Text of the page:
Bangor (Gwynedd) railway station
|Bangor Station looking west, viewed from Bangor Mountain|
|Managed by||Arriva Trains Wales|
|Number of platforms||2|
|Live arrivals/departures, station information and onward connections
from National Rail Enquiries
|Annual rail passenger usage*|
|Key dates||Opened 1 May 1848|
|National Rail – UK railway stations|
|* Annual estimated passenger usage based on sales of tickets in stated financial year(s) which end or originate at Bangor from Office of Rail Regulation statistics. Methodology may vary year on year.|
|UK Railways portal|
Bangor railway station in Bangor, Gwynedd is the last mainland station on the London Euston to Holyhead North Wales Coast line, and the busiest railway station in North Wales in terms of passenger numbers. The station is 24 3⁄4 miles (40 km) east of Holyhead.
The station occupies a rather exposed site, with the wind channelled between high ground on both sides and exposed to the prevailing wet westerly winds. A full platform-length canopy on Platform 1 provides protection for travellers heading east and south to Chester and beyond. Travellers heading west towards Holyhead on Platform 2 have only two bays of canopy to shelter under. An enclosed pedestrian bridge links the two platforms. For cyclists there are a row of cycle kennels[clarification needed] at the northern[which?] end of Platform 1.
The station was opened on 1 May 1848 by the Chester and Holyhead Railway, built at a cost of £6,960 and lies between two tunnels, each of which has two running lines, an up line and a down line. Through the station there are also two further lines used for goods traffic, particularly the carriage of nuclear fuel flasks to and from Wylfa nuclear power station on Anglesey.
The station was expanded as branch lines were opened:
- From Menai Bridge to Caernarvon (Bangor and Carnarvon Railway) (1848)
- From Gaerwen to Amlwch (Anglesey Central Railway) (1866)
- From Holland Arms to Red Wharf Bay and Benllech (Red Wharf Bay branch line) (1909)
- To Bethesda (Bethesda Branch) (1884)
The present building on platform 1 was the main building, with a forecourt on the site of the present car park. Between 1924 and 1927 an additional loop line and platform were constructed on the site of the forecourt with a new frontage facing Deiniol Road. Ultimately there were four platforms and a small bay platform to serve the main line and branch lines.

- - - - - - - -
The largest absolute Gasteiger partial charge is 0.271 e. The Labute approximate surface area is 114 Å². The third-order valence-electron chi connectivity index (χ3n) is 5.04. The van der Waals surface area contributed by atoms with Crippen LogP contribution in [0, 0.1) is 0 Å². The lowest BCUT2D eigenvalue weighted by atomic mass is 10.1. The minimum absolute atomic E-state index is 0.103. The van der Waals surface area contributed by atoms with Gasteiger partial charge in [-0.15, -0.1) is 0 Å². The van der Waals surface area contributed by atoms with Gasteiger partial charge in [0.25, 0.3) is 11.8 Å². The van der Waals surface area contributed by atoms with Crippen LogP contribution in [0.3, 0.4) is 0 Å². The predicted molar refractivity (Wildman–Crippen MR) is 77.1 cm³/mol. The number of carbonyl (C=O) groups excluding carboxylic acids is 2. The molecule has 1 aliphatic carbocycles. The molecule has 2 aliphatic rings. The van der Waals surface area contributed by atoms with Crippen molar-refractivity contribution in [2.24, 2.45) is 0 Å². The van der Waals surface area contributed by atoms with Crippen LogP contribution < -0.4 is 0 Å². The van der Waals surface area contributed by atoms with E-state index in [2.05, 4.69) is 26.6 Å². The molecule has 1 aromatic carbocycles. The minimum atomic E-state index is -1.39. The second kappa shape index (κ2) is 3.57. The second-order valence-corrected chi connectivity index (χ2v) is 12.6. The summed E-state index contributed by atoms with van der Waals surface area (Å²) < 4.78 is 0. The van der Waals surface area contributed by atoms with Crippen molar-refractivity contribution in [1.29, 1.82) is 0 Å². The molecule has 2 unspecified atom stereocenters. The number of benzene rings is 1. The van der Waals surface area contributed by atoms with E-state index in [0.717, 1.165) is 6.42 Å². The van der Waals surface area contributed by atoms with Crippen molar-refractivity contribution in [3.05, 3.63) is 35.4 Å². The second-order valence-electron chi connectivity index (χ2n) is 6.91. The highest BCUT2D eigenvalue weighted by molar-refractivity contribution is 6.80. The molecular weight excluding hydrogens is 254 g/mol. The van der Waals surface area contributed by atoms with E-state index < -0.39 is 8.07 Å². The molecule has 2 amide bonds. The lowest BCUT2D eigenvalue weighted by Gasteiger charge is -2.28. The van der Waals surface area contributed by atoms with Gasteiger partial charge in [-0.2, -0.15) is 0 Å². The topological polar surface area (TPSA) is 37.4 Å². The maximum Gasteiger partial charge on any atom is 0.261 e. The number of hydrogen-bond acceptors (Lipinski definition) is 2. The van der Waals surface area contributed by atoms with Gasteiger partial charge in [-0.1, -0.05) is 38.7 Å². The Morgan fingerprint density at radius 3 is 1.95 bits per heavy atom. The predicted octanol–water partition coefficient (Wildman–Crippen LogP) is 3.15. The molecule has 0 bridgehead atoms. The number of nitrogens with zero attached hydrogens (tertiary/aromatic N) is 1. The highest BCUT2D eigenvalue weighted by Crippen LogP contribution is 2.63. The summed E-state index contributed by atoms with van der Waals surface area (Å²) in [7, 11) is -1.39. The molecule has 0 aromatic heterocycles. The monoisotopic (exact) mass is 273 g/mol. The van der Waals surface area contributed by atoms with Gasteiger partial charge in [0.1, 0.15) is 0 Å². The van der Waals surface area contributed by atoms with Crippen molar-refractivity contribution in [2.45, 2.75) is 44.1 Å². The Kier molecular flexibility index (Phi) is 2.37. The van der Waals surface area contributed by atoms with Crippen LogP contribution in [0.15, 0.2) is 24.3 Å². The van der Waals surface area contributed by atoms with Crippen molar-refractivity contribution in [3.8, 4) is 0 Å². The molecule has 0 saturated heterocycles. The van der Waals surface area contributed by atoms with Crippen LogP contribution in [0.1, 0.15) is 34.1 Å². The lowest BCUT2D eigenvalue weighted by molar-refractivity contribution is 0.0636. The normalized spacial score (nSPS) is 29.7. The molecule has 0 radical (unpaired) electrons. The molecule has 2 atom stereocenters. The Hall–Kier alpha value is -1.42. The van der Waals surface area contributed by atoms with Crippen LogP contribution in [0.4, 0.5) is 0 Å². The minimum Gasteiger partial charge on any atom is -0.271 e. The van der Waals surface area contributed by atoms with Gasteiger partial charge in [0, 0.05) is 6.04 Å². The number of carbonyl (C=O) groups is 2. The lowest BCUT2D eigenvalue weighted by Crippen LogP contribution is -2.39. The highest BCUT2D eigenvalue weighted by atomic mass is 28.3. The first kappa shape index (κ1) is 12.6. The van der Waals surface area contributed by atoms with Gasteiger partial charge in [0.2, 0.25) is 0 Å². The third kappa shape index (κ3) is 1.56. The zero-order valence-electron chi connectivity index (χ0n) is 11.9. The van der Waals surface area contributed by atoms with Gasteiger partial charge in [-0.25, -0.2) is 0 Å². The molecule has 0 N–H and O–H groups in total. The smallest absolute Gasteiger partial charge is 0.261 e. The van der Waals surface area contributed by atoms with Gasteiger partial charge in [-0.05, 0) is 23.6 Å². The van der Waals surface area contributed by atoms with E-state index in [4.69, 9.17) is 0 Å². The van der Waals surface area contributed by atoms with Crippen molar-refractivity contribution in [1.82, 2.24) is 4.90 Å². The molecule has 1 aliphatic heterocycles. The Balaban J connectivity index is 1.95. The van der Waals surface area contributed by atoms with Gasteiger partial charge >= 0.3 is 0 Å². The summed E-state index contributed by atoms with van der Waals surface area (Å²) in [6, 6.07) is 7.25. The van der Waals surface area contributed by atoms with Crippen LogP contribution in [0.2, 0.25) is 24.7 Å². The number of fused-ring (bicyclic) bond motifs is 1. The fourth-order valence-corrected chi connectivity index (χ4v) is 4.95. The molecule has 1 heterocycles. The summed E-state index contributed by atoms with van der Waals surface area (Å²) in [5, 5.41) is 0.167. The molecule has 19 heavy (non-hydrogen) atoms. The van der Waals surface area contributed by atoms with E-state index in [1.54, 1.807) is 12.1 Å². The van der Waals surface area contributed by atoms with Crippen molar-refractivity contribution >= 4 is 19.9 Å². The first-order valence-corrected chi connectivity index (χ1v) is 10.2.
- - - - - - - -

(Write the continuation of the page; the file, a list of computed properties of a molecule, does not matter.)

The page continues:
By the 1950s there were an extensive goods yard, a five-road engine shed (on the site of the steel mill), a turntable, three-road goods shed, two signal boxes, an extra footbridge and a subway connecting platforms. There were a total of nine separate through routes from one tunnel to the other.
With the closure of the branch lines in the 1960s and 1970s, the station was reduced to just two operational platforms, with the track and platform on the pre-1920s forecourt converted back to something like its original use.
Announced in November 2009, the Welsh Assembly Government asked Network Rail to conduct a feasibility study on reopening the line between Llangefni on Anglesey and Bangor for passenger services. Network Rail is expected[when?] to clear the line of vegetation and assess the track bed before publishing its report in 2010, before any business case to reopen the line is then developed.
There are also through services to and from London Euston (nine per day Monday-Friday, of which six run to and from Holyhead and three start and terminate here; six on Saturdays of which five run to and from Holyhead and one starts and terminates here and two on Sundays which run to and from Holyhead, Cardiff Central via Hereford (every two hours) and Birmingham International (every two hours). Since December 2012, there has also been a single weekday service to and from Manchester Piccadilly (from Manchester mid-morning, returning in the early afternoon).
On Sundays the service is also hourly each way from mid-morning, but runs to Holyhead and Crewe (apart from a single through service to Cardiff).
- "Station Usage Statistics 2012/13". Office of Rail Regulation. Retrieved 03/11/2014. Check date values in:
- Butt, R.V.J. (1995). The Directory of Railway Stations. Yeovil: Patrick Stephens Ltd. p. 26. ISBN 1-85260-508-1. R508.
- John Cowell (1990). Bangor: A Portrait in Old Picture Postcards. S.B. Publications. ISBN 1-870708-58-X.
- John Cowell (1997). Bangor: A Pictorial History (Volume 2). ISBN 0-9518592-3-4.
- "Old tracks could see trains again". BBC News. 2009-11-06. Retrieved 2010-04-26.
- GB National Rail Timetable 2013, Table 81
|Wikimedia Commons has media related to Bangor (Gwynedd) railway station.|
- Train times and station information for Bangor (Gwynedd) railway station from National Rail
- Postcard of Bangor railway station in 1909
|Preceding station||National Rail||Following station|
|Arriva Trains Wales|
|Arriva Trains Wales
North-South "Premier" service
London Euston/Birmingham New Street-Bangor/Holyhead